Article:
Tips for a Green Dorm Move-In Day and Sustainable College Year

college students wearing protective masks

College may not nearly as social this year but you can still make it a sustainable experience. If you (or your kids) are heading to college this upcoming semester, it’s going to be a bit of a different experience than it has in the past.

Some institutions of higher education are offering remote-only learning because of the coronavirus pandemic. Others are requiring masks in all academic buildings with six feet between students and professors during classes. Many colleges are also changing all dorm rooms to single-occupancy residences and limiting student club gatherings as well as sporting events.

Getting ready for dorm or apartment life is a new adventure for kids headed off to school. Here are a few things to make the move and college life sustainable.

Stock Up on Reusables

Before you head to campus, be sure you have all the reusable options you’ll need to reduce your single-use waste.

This year, that will mean having multiple reusable and washable face masks — don’t wear the disposables over and over and then throw them into the landfill bin.

You’ll also need a reusable water bottle and travel coffee/tea mug. Throw a few cloth napkins and travel cutlery into your backpack. Most campuses offer real silverware but sometimes you’ll find yourself in a cafe that provides only disposable utensils; packing your own now will help you avoid contributing to the tons of single-use plastic littering the globe.

Also pack a few reusable shopping bags, food containers, a reusable straw, and dryer balls. What about produce bags or cleaning rags? Depends on how much shopping and cleaning you intend to do!

Limit Your Electronics’ Waste

When you’re shopping for new appliances such as microwaves, minifridges, and coffee makers, look for ENERGY STAR labeled products that use less energy overall. Do the same for your laptop and monitor.

Choose LED bulbs for desk lamps or string lights. When you’re not using your game systems, chargers, monitor, coffee maker, and the like, turn them all the way off or unplug them to lessen your vampire loads. You can also use a smart power strip that can turn off specific electronics when you’re not using them.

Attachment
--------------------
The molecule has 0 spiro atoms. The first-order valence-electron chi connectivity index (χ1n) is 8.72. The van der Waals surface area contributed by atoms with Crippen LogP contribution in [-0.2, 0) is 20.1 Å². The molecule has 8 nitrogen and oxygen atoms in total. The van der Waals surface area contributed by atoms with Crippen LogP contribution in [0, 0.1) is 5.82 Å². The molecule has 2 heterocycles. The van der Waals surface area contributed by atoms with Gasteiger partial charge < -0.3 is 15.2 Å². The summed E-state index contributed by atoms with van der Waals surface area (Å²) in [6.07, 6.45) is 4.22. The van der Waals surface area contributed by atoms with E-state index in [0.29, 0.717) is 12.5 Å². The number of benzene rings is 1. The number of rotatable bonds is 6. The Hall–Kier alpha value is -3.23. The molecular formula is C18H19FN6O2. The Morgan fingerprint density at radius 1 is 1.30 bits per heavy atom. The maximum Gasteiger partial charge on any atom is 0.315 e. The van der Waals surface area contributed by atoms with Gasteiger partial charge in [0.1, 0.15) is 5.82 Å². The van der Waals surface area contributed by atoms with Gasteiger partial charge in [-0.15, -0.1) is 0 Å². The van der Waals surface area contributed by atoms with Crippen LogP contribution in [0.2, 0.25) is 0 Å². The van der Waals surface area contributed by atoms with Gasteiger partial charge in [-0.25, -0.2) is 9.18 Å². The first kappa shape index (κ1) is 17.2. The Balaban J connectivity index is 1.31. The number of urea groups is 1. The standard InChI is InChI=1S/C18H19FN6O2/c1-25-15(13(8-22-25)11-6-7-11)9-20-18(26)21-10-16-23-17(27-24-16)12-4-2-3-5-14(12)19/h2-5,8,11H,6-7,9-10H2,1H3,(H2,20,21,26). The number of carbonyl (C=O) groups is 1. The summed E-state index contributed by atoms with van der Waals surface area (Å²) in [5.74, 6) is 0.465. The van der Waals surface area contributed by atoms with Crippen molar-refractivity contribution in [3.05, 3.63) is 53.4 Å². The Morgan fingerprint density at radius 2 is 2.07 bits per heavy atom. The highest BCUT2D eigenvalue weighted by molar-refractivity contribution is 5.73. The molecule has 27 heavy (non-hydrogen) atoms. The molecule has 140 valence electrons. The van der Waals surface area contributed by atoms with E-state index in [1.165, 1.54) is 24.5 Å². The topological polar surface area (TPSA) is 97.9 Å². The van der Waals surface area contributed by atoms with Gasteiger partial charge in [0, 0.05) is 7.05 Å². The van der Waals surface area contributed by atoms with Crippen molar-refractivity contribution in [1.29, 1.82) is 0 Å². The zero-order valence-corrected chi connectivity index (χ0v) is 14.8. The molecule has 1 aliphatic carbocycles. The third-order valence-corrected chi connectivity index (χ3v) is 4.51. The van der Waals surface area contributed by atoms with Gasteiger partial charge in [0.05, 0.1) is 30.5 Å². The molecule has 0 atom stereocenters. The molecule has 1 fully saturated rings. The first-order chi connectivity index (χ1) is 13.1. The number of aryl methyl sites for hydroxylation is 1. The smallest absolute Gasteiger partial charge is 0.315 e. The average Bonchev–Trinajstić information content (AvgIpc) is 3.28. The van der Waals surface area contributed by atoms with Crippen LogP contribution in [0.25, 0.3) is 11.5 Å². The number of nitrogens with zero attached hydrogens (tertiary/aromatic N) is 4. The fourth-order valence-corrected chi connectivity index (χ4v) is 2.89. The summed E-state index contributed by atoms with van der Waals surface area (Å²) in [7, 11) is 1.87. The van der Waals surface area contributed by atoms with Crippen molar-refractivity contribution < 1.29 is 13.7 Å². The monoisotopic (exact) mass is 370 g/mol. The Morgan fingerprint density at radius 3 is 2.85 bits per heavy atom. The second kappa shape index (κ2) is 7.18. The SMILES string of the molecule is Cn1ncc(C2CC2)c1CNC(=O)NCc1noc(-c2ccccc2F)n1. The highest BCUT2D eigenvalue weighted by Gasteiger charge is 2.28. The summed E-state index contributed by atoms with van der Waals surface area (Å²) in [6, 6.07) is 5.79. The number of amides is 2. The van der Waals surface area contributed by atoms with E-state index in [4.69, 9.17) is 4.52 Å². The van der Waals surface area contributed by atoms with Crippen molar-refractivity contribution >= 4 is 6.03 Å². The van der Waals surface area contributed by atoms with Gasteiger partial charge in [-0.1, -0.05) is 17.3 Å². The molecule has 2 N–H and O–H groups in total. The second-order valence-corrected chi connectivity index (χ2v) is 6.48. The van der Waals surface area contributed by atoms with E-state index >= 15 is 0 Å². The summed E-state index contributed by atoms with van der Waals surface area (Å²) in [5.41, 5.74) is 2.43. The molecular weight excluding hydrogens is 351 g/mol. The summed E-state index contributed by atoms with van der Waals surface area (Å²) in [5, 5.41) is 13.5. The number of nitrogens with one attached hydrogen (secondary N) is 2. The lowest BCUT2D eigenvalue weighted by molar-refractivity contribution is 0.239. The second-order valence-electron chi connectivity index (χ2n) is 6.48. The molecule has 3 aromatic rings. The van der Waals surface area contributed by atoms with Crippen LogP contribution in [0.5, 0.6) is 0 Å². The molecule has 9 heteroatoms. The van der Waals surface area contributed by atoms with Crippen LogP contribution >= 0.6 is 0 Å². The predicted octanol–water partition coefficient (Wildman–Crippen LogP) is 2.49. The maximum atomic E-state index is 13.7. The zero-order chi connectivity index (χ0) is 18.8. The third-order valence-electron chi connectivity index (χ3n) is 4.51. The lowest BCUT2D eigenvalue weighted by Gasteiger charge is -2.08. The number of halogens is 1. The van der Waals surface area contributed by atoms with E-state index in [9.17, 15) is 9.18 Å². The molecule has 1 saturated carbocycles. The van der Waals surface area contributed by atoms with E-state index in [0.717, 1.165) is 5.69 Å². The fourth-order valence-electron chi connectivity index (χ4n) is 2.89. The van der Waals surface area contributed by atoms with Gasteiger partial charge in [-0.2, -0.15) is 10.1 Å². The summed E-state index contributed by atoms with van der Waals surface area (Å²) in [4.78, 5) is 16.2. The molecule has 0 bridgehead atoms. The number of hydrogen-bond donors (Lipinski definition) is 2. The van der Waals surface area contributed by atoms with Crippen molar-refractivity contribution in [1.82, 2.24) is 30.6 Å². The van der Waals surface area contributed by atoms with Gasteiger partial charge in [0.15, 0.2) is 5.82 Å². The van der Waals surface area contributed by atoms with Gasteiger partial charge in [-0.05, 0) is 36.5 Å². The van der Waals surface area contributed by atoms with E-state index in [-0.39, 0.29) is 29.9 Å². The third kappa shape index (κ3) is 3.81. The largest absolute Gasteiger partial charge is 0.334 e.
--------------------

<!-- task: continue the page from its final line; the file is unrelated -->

Avoid any pod-based coffee systems that generate non-recyclable plastic waste.

Packing for Dorm Life

An enormous amount of waste is generated on campuses during both at move-in and move-out. Make your college move more sustainable with some planning.

When you’re packing up your stuff, do your best to pack in suitcases as well as crates and bins that you can utilize in your new (roommate-less) space. Avoid single-use plastic trash or grocery bags — unless you intend to use them again. Wrap breakables and delicate items in towels, sheets, and clothes instead of bubble wrap or packing peanuts. If you need more packing material, choose highly recyclable newspaper ads (or newspapers if your family actually subscribes to one!).

Also, check out Rent A Green Box or Bungo Box to rent durable moving supplies for use when packing.

The Big Moving Day

Move-in day will be tense and emotional (your mom will cry no matter how many times you’ve done this before!).

Know where exactly where you’re going and parking instead of circling campus using fuel and stressing the parents out even more. Recycle any cardboard boxes you used for packing or better yet, flatten and store them for move-out. Do your best to recycle any other waste.

If you are moving from a different state or region to campus, recycling may be different than you’re used to. It’s best to know the system before you get there. This will make move-in day less stressful and also inform your packing. Will you be able to recycle all the plastics you could at home? Is it a single-stream or sorted system? Will you have to empty the recycling bin from your room into a community bin or will a custodian empty it for you? Will you need to pack your own recycling bin or recycling blue bags? What about composting options?

Check out How To Plan a Low-Waste Move for more ideas that will be especially helpful on move-out day!

This article contains Amazon affiliate links that help fund our Recycling Directory. If you purchase an item through one of these links, we will receive a small commission

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Maureen Wise

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